Australia will cull more than 10,000 camels!

Wild Camel of Australia: Photo: Collected

More than ten thousand camels will be shot by professional firearms experts from helicopters to prevent them from drinking too much water in drought-afflicted South Australia.

The shooters will begin the cull on Wednesday following an order from Aboriginal leaders in the Anangu Pitjantjatjara Yankunytjatjara (APY) lands.

Locals have complained that the animals have been entering communities and wreaking havoc as they look for any available water source, including taps and tanks.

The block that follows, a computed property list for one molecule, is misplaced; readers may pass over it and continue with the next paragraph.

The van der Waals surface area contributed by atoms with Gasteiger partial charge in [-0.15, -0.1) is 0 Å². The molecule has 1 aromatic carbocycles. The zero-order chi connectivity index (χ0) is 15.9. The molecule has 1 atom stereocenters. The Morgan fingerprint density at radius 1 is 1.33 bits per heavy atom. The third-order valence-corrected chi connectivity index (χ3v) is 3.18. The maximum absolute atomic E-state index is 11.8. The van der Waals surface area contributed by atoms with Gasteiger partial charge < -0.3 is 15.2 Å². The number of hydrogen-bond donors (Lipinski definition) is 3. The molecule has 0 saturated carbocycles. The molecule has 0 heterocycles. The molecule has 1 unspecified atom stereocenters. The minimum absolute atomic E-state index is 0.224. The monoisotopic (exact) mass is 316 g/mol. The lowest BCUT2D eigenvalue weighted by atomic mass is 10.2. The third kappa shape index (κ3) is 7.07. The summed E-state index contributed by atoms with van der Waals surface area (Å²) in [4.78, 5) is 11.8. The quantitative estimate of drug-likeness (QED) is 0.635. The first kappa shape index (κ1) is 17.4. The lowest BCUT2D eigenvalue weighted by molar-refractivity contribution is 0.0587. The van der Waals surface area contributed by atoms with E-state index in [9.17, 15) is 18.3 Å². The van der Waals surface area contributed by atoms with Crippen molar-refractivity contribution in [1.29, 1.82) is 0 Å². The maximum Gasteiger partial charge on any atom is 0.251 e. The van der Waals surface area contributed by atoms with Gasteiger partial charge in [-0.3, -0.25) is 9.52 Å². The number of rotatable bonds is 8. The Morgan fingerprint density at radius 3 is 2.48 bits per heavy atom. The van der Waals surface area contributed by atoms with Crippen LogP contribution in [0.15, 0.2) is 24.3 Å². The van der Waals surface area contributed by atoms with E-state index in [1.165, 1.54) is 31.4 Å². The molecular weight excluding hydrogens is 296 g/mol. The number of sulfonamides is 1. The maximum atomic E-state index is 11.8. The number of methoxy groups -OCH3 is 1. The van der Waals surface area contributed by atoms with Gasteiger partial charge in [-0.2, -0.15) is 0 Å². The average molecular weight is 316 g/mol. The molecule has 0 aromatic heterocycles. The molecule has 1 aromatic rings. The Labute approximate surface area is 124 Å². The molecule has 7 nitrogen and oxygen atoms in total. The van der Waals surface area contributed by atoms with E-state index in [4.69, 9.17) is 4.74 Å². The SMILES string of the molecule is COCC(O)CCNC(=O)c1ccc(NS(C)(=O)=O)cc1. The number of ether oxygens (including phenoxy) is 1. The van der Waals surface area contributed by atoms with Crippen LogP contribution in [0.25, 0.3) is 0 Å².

“We have been stuck in stinking hot and uncomfortable conditions, feeling unwell, because the camels are coming in around the houses and trying to get to water through air-conditioners,’’ Marita Baker, a board member of the APY executive, told The Australian.

The animals are also being culled over concerns about greenhouse gas emissions, as they emit methane equivalent to one ton of carbon dioxide per year, the paper reported.

A spokesperson for the South Australia Department of Environment and Water said the increasing number of camels had caused several problems in the region.

The operation to control the camel population, estimated to total 1.2 million across the country, is expected to take five days. Officials said, If culling did not take place, the camel population would double every eight to 10 years.

Camels were introduced to Australia from India and Afghanistan during the 19th century, and were used for transport and construction.